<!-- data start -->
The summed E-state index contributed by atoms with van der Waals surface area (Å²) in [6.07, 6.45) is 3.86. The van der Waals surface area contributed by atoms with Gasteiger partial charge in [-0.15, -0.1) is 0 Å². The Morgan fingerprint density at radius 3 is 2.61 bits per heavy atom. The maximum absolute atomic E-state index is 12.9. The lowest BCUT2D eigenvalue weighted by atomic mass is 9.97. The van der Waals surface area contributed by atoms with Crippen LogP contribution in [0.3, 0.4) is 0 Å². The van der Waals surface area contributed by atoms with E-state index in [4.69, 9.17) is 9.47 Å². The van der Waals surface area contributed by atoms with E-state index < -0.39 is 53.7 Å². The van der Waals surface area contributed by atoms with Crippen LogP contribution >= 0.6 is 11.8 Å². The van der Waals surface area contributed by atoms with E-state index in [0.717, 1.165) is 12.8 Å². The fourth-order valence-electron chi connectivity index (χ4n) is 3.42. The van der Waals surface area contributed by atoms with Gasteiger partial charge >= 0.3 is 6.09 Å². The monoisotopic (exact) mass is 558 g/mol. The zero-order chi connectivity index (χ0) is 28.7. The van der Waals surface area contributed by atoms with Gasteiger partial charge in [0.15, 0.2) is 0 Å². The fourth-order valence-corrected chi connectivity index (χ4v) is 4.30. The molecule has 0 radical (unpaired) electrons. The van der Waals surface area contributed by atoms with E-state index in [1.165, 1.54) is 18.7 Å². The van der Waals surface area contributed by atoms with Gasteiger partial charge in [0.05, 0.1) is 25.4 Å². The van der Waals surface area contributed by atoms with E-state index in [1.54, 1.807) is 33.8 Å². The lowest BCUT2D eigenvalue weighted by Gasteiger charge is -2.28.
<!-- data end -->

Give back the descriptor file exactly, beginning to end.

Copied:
The summed E-state index contributed by atoms with van der Waals surface area (Å²) in [6.07, 6.45) is 3.86. The van der Waals surface area contributed by atoms with Gasteiger partial charge in [-0.15, -0.1) is 0 Å². The Morgan fingerprint density at radius 3 is 2.61 bits per heavy atom. The maximum absolute atomic E-state index is 12.9. The lowest BCUT2D eigenvalue weighted by atomic mass is 9.97. The van der Waals surface area contributed by atoms with Crippen LogP contribution in [0.3, 0.4) is 0 Å². The van der Waals surface area contributed by atoms with E-state index in [4.69, 9.17) is 9.47 Å². The van der Waals surface area contributed by atoms with E-state index < -0.39 is 53.7 Å². The van der Waals surface area contributed by atoms with Crippen LogP contribution >= 0.6 is 11.8 Å². The van der Waals surface area contributed by atoms with E-state index in [0.717, 1.165) is 12.8 Å². The fourth-order valence-electron chi connectivity index (χ4n) is 3.42. The van der Waals surface area contributed by atoms with Gasteiger partial charge >= 0.3 is 6.09 Å². The monoisotopic (exact) mass is 558 g/mol. The zero-order chi connectivity index (χ0) is 28.7. The van der Waals surface area contributed by atoms with Gasteiger partial charge in [0.15, 0.2) is 0 Å². The fourth-order valence-corrected chi connectivity index (χ4v) is 4.30. The molecule has 0 radical (unpaired) electrons. The van der Waals surface area contributed by atoms with E-state index in [1.165, 1.54) is 18.7 Å². The van der Waals surface area contributed by atoms with Gasteiger partial charge in [0.05, 0.1) is 25.4 Å². The van der Waals surface area contributed by atoms with E-state index in [1.54, 1.807) is 33.8 Å². The lowest BCUT2D eigenvalue weighted by Gasteiger charge is -2.28.